“Not Many Institutions Offer All That We Offer”

In Fall 2015, the National Institute of Environmental Health Sciences (NIEHS), part of the National Institutes of Health (NIH), awarded $9.5M to the University of Michigan’s School of Public Health and Medical School to establish a national NIEHS Children’s Health Exposure Analysis Resource (CHEAR). The grant is being used to facilitate research in environmental exposures and subsequent effects on children’s health.
U-M will serve as one of six national research hubs as part of the new CHEAR Program, called M-CHEAR. The program will be directed by John Meeker, professor of environmental health sciences and associate dean for research at the U-M School of Public Health. M-CHEAR services will include:

• A Targeted Analysis Resource,
• An Untargeted Analysis Resource,
• A Biological Response Indicators Resource,
• And a Developmental Core.

Co-PI on the grant, Dana Dolinoy, an Associate Professor of Environmental Health Sciences and Nutritional Sciences at the School of Public Health, and director of the Biological Response Indicator Resource, credited the success of the application to the substantial assets that are available at U-M through the Biomedical Research Core Facilities (BRCF) and other shared resources.

She explained that the University’s application was remarkable because of the resources available in our Cores and centers. “It’s the breadth and individuality of our Cores: if you think about the essential dogma of biology (DNA transcribed to RNA, and RNA translated to protein), our team is very unique in that it offers a holistic approach that reflects the full spectrum.”

Dr. Dolinoy said that other competing universities have capabilities in many of the resources, but the University of Michigan was distinctive due to our capacity to offer all of these things at M-CHEAR. “There are not many institutions that offer all that we can offer.”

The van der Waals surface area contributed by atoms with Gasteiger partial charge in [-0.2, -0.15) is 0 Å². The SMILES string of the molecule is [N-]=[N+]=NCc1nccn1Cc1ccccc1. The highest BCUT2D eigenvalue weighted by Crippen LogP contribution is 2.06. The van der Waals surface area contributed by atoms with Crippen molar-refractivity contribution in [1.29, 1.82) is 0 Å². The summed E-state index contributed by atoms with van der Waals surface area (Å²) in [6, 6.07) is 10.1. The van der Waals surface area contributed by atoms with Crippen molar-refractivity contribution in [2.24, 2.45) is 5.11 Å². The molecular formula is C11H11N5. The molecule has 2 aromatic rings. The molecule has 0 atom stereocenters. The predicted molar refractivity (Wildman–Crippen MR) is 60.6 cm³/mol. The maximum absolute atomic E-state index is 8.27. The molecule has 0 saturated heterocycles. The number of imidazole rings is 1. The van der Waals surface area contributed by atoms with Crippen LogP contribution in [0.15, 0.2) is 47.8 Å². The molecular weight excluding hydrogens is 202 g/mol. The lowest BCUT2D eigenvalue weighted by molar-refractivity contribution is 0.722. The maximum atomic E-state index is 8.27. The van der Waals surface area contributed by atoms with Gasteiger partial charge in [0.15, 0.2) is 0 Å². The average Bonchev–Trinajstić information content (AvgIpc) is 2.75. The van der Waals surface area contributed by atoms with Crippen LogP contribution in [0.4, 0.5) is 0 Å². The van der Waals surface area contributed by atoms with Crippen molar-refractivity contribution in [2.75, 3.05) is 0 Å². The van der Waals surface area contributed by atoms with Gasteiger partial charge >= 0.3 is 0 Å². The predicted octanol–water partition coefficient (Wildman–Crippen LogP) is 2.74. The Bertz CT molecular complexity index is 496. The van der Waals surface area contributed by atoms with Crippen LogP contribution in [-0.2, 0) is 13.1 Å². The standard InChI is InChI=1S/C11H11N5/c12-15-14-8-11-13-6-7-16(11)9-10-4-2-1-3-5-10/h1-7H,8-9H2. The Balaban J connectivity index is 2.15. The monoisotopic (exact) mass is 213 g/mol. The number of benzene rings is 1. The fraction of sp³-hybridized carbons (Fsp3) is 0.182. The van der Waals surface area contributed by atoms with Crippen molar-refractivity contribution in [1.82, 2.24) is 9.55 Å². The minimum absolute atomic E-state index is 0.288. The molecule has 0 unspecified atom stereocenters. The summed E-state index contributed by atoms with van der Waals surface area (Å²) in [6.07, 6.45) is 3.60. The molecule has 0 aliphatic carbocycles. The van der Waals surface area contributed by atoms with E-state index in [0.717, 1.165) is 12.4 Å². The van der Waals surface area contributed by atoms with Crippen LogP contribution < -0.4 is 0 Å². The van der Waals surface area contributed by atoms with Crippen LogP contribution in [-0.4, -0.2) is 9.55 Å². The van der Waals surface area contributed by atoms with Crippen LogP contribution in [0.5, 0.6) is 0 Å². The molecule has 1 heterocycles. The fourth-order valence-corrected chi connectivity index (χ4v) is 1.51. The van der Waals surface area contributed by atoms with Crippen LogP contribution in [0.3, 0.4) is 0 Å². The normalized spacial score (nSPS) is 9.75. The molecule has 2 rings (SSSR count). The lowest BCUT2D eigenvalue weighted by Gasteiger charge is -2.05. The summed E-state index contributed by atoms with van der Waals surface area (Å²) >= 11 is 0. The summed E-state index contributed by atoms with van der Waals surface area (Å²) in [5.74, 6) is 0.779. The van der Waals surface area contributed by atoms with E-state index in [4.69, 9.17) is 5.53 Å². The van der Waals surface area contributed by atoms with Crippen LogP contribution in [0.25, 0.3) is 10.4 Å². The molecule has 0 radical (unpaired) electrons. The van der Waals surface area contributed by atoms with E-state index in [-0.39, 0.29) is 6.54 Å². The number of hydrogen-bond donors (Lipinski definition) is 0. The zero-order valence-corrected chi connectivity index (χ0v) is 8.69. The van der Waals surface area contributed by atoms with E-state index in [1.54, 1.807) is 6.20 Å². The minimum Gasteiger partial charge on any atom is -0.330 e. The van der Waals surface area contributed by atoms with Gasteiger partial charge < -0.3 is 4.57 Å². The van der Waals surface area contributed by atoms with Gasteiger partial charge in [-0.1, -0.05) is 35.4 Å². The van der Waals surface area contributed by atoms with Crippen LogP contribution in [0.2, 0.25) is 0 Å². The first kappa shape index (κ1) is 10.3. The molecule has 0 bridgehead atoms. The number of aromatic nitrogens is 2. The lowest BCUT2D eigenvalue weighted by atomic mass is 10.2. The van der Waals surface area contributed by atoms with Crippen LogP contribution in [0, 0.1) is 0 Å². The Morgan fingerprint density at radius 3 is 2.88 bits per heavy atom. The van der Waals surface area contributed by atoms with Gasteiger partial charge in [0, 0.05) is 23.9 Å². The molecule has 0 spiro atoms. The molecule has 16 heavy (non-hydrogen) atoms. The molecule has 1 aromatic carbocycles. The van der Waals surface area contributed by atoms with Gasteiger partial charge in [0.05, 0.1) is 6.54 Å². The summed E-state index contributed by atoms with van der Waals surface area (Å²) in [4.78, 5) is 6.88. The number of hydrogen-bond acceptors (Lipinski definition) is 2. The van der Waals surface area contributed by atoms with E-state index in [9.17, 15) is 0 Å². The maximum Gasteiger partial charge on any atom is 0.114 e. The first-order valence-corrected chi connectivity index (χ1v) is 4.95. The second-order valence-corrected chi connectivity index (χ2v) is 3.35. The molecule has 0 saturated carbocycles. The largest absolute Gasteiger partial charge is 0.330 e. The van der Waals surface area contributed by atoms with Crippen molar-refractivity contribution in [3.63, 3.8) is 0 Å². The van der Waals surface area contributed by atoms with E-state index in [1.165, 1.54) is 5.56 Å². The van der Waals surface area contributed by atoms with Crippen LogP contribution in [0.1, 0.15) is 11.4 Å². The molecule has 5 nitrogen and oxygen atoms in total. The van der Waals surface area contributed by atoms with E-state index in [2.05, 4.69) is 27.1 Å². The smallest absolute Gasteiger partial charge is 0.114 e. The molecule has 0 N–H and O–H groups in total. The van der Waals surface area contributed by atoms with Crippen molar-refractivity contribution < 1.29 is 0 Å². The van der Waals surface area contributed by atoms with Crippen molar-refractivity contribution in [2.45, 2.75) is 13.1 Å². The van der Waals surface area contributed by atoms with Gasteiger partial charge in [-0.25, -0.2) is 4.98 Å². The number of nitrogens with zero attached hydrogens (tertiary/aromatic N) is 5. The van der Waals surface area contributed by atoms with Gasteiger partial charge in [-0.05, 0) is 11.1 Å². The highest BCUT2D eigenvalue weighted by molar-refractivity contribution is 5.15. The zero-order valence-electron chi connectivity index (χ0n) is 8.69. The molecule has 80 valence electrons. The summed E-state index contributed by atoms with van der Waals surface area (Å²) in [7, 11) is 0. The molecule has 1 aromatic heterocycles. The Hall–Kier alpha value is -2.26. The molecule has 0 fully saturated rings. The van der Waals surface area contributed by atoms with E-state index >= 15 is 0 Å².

Multiple BRCF Cores, including the Advanced Genomics Core, Epigenomics Core, Metabolomics Core, and Proteomics & Peptide Synthesis Core were all included on the proposal.

“We were the only ones to put some of these assays on our proposals that aren’t offered many other places in the country,” Dolinoy said. “In particular, the really high-level next generation sequencing analysis of epigenetics, led by [Core Directors] Maria (Ken) Figueroa, Bob Lyons and lipidomics, and untargeted metabolomics, led by [Core Director] Charles Burant.”

The Epigenomics Core offers hydroxymethylation, chromatic modification (ChIP-Seq), DNA methylation services, and more.

Applicants to the CHEAR program will propose to utilize the Cores nationwide, including M-CHEAR, giving researchers across the country access to expertise and facilities at internal rates, with associated coordinating and data analysis centers for people to collect an abundance of data on environmental health in the interest of creating a massive repository.

A pilot study to test M-CHEAR’s infrastructure will be conducted with the Michigan Mother Infant Pairs (MMIP) Birth Cohort, led by Vasantha Padmanabhan, M.S., Ph.D., professor, Pediatrics and Communicable Diseases, OB-Gyn, and Molecular & Integrative Physiology. The study focuses on early exposures to a number of different metals and mechanisms of how they affect birth outcomes, including DNA methylation, lipidomics, and metabolomics.

For more information, visit M-CHEAR online. The CHEAR Data Coordinating Center is expected to begin accepting proposals from researchers in spring/summer 2016. Look for more articles on M-CHEAR in the coming months.

Update: Dr. Dolinoy was selected to be the new director of the Epigenomics Core, as of February 1st, 2017. 

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